The offensive line looked like it was stricken with vertigo; Young faced pressure on nearly a third of his 61 dropbacks, per PFF, and was sacked 7 times, a barrage recalling the “Honk If You Sacked Brodie” game from the days when Auburn owned the series. Right tackle, in particular, a sore spot all year, stood out in the worst way, with Damieon George Jr. and Chris Owens giving up a combined 9 pressures alone. When he managed to get the ball off under duress, Young was just 3-for-12 on pressured attempts with an interception, a steep decline from his remarkable efficiency under pressure for most of the season. The ground game was streaky but unreliable, and largely irrelevant for long stretches as Bama struggled to stay out of 2nd- and 3rd-and-long. Alabama led the nation in 3rd-down conversions coming into the game but finished just 8-of-22 on Saturday, the majority of those conversions coming in the fourth quarter and overtime. The passing game clearly missed Jameson Williams‘ explosiveness after he was ejected in the first half for targeting while covering a punt; later on, starting RB Brian Robinson Jr. left the game late with a pulled muscle, leaving oft-injured backup Trey Sanders as the only available back down the stretch, and possibly for the SEC Championship Game.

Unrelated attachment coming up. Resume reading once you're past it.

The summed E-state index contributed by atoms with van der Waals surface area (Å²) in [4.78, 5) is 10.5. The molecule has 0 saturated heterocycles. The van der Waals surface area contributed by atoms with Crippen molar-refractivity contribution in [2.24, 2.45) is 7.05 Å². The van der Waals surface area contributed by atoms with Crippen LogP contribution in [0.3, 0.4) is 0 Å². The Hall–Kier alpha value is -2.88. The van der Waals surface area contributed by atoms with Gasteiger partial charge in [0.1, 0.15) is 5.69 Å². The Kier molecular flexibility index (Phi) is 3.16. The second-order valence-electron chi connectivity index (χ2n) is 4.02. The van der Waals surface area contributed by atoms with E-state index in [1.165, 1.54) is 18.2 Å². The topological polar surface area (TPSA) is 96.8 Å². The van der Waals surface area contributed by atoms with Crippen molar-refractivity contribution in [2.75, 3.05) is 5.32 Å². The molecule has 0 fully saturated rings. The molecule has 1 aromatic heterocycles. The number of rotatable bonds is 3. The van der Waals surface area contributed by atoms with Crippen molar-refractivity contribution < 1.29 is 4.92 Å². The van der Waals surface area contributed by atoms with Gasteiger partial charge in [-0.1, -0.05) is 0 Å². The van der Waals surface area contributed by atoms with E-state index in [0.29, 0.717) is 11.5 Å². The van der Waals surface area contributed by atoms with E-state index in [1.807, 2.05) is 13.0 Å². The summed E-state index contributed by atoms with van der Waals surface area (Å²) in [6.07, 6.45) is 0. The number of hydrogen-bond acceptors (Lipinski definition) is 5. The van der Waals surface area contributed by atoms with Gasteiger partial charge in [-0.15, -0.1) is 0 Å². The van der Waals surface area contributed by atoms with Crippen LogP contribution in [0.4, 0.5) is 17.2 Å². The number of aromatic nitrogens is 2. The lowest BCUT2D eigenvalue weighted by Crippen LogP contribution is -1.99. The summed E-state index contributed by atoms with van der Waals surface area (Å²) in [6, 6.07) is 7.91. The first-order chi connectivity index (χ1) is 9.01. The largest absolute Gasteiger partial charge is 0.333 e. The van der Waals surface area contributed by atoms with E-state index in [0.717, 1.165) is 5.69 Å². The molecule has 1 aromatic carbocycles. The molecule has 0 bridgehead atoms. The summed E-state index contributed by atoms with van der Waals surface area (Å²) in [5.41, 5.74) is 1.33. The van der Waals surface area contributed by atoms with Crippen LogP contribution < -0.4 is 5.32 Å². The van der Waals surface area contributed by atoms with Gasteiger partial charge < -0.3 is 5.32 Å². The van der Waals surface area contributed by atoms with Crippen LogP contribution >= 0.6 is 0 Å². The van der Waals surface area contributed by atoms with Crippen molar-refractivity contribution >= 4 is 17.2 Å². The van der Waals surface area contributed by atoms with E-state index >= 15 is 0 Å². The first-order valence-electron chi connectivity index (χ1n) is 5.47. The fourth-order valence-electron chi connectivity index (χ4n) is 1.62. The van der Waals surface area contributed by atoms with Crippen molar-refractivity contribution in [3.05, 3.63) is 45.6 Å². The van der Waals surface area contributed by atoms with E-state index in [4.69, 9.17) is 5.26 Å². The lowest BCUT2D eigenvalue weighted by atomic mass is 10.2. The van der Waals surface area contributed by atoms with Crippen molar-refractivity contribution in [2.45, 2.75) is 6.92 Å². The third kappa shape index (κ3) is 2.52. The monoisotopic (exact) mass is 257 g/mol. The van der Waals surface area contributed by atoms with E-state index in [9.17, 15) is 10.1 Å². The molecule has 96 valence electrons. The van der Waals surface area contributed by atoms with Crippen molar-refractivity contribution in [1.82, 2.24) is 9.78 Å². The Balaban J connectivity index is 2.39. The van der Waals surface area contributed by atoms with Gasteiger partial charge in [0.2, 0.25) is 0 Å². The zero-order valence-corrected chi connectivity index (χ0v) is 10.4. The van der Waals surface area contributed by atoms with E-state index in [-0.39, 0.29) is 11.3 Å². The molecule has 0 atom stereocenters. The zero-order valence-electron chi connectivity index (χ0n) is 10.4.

Aside from getting Williams back, none of those issues are the kind that can be expected to resolve themselves with Georgia’s juggernaut defense on deck and a national title shot hanging in the balance. There might be something to the notion that UGA’s historic success on that side of the ball to date is partly a byproduct of feasting on a steady diet of mediocre to bad offenses; other than maybe Arkansas’ Treylon Burks, the Bulldogs haven’t faced a game-breaker comparable to Williams or Metchie, much less 2 of them on the same team, and they definitely haven’t run up against a quarterback as efficient or elusive as Young. But finding out how their headliners stack up against the Dawgs inevitably means blocking the Dawgs, and after Saturday that proposition is looking dicier than ever.